The German inventors and Mr. Glover operate as if they unwittingly have voodoo dolls of this man. Every time they make an advance, and prick the music industry, there's a jump to Mr. Morris for a reaction shot, screaming in his corner office.


. . .


Mr. Witt covers a lot of terrain in "How Music Got Free" without ever becoming bogged down in one place for long. He is knowledgeable about intellectual property issues. In finding his reporting threads, he doesn't miss the big picture: He gives us a loge seat to the entire digital music revolution.

He is especially good on the arrival of iTunes and the iPod.



For the full review, see:

DWIGHT GARNER. "Books of The Times; That Download Has a Back Story." The New York Times (Tues., JUNE 16, 2015): C1 & C6.

(Note: ellipses added.)

(Note: the online version of the review has the date JUNE 15, 2015, and has the title "Books of The Times; Review: In 'How Music Got Free,' Stephen Witt Details an Industry Sea Change.")


The book under review is:

Witt, Stephen. How Music Got Free: The End of an Industry, the Turn of the Century, and the Patient Zero of Piracy. New York: Viking, 2015.









Eight Most Recent Comments:



Jim Rose said:

It is often forgotten that the Minister for International trade and industry in the late 1960s up until 1971 was Tanaka – the most corrupt man in postwar Japanese politics. He had previously been Minister for Public Works, but to generate the necessary bribe income to pay an entire generation of Japanese politicians to step aside to allow him to become Prime Minister in the early 1970s at a young age, he thought the Ministry of International trade and industry was a better position to garner influence and donations. My professors in Japan worked in the Ministry of International trade and industry and the Ministry of Finance in the 1970s and 1960s. None of them seemed to carry over their picking winners skills into their private portfolios when they retired. see http://utopiayouarestandinginit.com/2014/03/14/if-you-are-so-smart-why-arent-you-rich/



Aaron said:

Interested to see how not only did Hamilton gain a vote, but also how Jefferson lost one.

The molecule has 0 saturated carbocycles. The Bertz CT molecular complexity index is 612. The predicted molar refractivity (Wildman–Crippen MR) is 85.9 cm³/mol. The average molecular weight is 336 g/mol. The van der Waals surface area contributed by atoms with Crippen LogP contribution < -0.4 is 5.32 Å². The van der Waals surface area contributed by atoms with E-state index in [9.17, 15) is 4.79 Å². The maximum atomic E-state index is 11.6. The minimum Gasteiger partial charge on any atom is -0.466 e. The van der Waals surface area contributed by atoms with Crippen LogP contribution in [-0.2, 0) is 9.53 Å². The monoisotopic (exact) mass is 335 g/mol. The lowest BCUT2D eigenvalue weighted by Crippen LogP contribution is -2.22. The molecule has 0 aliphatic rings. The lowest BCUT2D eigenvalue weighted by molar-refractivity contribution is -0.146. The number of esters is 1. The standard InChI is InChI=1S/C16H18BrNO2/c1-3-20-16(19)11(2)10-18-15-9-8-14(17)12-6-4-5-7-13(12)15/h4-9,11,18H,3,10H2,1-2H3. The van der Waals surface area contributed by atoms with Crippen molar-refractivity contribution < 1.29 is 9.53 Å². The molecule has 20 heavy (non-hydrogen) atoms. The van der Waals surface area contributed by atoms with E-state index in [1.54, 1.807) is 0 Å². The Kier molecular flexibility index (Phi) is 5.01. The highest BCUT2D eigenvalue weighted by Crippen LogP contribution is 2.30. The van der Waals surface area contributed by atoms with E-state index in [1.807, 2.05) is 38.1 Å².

Dave Megan said:

Merging of companies is always better when they have a better goal. It will give better service for the public.



Ed Rector said:

The 'quickened pace of production' of the early Reagan years was directly attributable to RR's massive deficit spending. The national debt almost tripled under the watch of St. Ronnie. BO will have to work overtime to even approach this record of accomplishment.



Aaron said:

The last two paragraphs comport perfectly with what Paul Tough describes in a book you posted on a few months ago, "How Children Succeed." Tough advocates that a stable, loving relationship between kids and their parents, especially in the first few years of life, produces self-assured and less anxious adults due to brain formation or chemical reactions that take place in a baby's brain (simplified summary). As always, appreciate the posts, especially the Paul Tough book.



Rev. Pfloyd said:

Hans' "The Best Stats You've Ever Seen" Ted Talk is my favorite Ted Talk ever, which is a pretty big statement when you share company with talks like Sir Ken Robinson's education talk and Steven Pinker's Human Nature and the Blank Slate" talk.



Rev. Pfloyd said:

Voting with your feet. And of course now people are fleeing France to move across the water to England for the same reason. It's truly a global world; soaking the rich really isn't an option anymore.



otacon said:

The media tends to be a willing participant in fanning the flames of racism. Check CNN or the Drudge Report. Every day there is at least one racially charged story. Every day. It has become a tool for news outlets to get clicks but ultimately is a disservice to pretty much everyone.